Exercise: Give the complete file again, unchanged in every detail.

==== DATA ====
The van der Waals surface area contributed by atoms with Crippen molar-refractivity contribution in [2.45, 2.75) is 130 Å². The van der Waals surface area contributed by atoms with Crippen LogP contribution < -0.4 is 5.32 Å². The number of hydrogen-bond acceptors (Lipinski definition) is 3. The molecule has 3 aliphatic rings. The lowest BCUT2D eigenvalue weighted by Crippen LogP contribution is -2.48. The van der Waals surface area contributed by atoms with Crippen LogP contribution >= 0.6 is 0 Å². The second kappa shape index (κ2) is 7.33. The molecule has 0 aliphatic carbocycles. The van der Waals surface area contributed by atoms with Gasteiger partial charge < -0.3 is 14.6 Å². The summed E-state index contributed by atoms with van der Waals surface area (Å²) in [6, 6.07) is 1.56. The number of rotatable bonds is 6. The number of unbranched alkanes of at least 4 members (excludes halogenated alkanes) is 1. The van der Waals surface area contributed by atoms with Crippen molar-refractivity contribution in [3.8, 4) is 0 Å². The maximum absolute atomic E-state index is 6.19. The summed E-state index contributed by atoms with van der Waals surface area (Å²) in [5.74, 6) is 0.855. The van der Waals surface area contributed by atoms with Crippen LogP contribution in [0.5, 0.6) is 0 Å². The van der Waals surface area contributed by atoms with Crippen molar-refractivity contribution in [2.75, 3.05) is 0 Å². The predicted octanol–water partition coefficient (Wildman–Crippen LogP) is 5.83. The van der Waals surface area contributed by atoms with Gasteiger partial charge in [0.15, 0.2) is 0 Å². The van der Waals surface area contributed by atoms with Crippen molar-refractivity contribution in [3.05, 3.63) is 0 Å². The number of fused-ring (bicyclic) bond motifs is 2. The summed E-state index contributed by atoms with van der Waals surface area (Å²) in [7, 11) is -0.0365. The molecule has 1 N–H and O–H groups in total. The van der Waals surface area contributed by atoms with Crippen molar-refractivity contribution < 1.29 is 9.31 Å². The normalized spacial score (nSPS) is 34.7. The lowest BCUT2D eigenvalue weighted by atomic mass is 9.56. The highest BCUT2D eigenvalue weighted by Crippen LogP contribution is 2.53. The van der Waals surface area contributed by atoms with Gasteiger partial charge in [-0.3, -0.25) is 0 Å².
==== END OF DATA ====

The van der Waals surface area contributed by atoms with Crippen molar-refractivity contribution in [2.45, 2.75) is 130 Å². The van der Waals surface area contributed by atoms with Crippen LogP contribution < -0.4 is 5.32 Å². The number of hydrogen-bond acceptors (Lipinski definition) is 3. The molecule has 3 aliphatic rings. The lowest BCUT2D eigenvalue weighted by Crippen LogP contribution is -2.48. The van der Waals surface area contributed by atoms with Crippen LogP contribution >= 0.6 is 0 Å². The second kappa shape index (κ2) is 7.33. The molecule has 0 aliphatic carbocycles. The van der Waals surface area contributed by atoms with Gasteiger partial charge < -0.3 is 14.6 Å². The summed E-state index contributed by atoms with van der Waals surface area (Å²) in [6, 6.07) is 1.56. The number of rotatable bonds is 6. The number of unbranched alkanes of at least 4 members (excludes halogenated alkanes) is 1. The van der Waals surface area contributed by atoms with Crippen molar-refractivity contribution in [3.8, 4) is 0 Å². The maximum absolute atomic E-state index is 6.19. The summed E-state index contributed by atoms with van der Waals surface area (Å²) in [5.74, 6) is 0.855. The van der Waals surface area contributed by atoms with Crippen LogP contribution in [0.5, 0.6) is 0 Å². The van der Waals surface area contributed by atoms with Crippen molar-refractivity contribution in [2.75, 3.05) is 0 Å². The predicted octanol–water partition coefficient (Wildman–Crippen LogP) is 5.83. The van der Waals surface area contributed by atoms with Gasteiger partial charge in [0.15, 0.2) is 0 Å². The van der Waals surface area contributed by atoms with Crippen molar-refractivity contribution in [3.05, 3.63) is 0 Å². The number of fused-ring (bicyclic) bond motifs is 2. The summed E-state index contributed by atoms with van der Waals surface area (Å²) in [7, 11) is -0.0365. The molecule has 1 N–H and O–H groups in total. The van der Waals surface area contributed by atoms with Crippen molar-refractivity contribution < 1.29 is 9.31 Å². The normalized spacial score (nSPS) is 34.7. The lowest BCUT2D eigenvalue weighted by atomic mass is 9.56. The highest BCUT2D eigenvalue weighted by Crippen LogP contribution is 2.53. The van der Waals surface area contributed by atoms with Gasteiger partial charge in [-0.3, -0.25) is 0 Å².